Citrix Portal With No Multi-Factor Authentication Led To UnitedHealth Cyber Attack

Giulio Saggin
Giulio Saggin
Tuesday 30 April 2024
Citrix Portal With No Multi-Factor Authentication Led To UnitedHealth Cyber Attack

UnitedHealth subsidiary Change Healthcare was hacked via a Citrix portal that did not have multi-factor authentication.

This revelation will be announced by UnitedHealth CEO Andrew Witty in testimony before the House Energy and Commerce Committee on May 1.

Once the Change Healthcare portal was breached, the criminals remotely accessed desktops nine days after the February 12 hack.

"On the morning of February 21, a cybercriminal calling themselves ALPHV or BlackCat deployed a ransomware attack inside Change Healthcare’s information technology environments, encrypting Change’s systems so we could not access them," said Witty in his testimony, which was posted on the committee's website.

Witty describes the cyberattack as unprecedented and causing disruption across the health care system: "From pharmacists having to manually submit claims to the rural family medicine practice struggling to make payroll – the impacts of an attack by organized criminals, no matter how temporary, (are) real."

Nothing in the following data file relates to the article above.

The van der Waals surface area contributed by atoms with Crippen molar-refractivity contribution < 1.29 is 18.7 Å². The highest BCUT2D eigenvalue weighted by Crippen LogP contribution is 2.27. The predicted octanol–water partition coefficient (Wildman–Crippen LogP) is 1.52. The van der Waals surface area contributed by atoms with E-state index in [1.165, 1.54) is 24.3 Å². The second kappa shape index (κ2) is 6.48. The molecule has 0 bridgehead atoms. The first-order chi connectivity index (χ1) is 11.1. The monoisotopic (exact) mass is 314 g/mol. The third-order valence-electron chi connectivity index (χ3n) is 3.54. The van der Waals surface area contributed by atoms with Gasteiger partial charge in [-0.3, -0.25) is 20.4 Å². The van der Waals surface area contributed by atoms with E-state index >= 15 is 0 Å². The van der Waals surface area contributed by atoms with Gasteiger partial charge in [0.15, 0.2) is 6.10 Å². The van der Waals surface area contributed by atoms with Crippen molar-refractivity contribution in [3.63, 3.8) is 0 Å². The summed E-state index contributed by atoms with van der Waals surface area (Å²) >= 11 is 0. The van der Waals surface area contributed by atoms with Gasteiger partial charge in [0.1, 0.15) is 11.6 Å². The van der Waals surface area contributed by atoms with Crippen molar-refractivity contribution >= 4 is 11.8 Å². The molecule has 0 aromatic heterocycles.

UnitedHealth responded immediately to the attack and within hours of the ransomware being launched had contacted the FBI. At the same time, experts from Google, Microsoft, Cisco, Amazon, Mandiant, Palo Alto Networks and others were making their way to Change Healthcare's Central Command Operations Centre in Nashville. Once there, they began the process of rebuilding the company's technology infrastructure, working around-the-clock.

UnitedHealth also severed all connectivity with Change Healthcare’s data centres to prevent the chance of further infection.

"While shutting down many Change environments was extremely disruptive, it was the right thing to do," states Witty. "We secured the perimeter of the attack and prevented malware from spreading beyond Change to the broader health system."

These actions appear to have worked and there has been no evidence of infection beyond Change Healthcare and into the wider UnitedHealth Group of companies.

At the end of the day, Witty made the decision to pay the (undisclosed) ransom: "As CEO, the decision to pay ... was one of the hardest I’ve ever had to make. I wouldn’t wish it on anyone."

(Read Andrew Witty's testimony)

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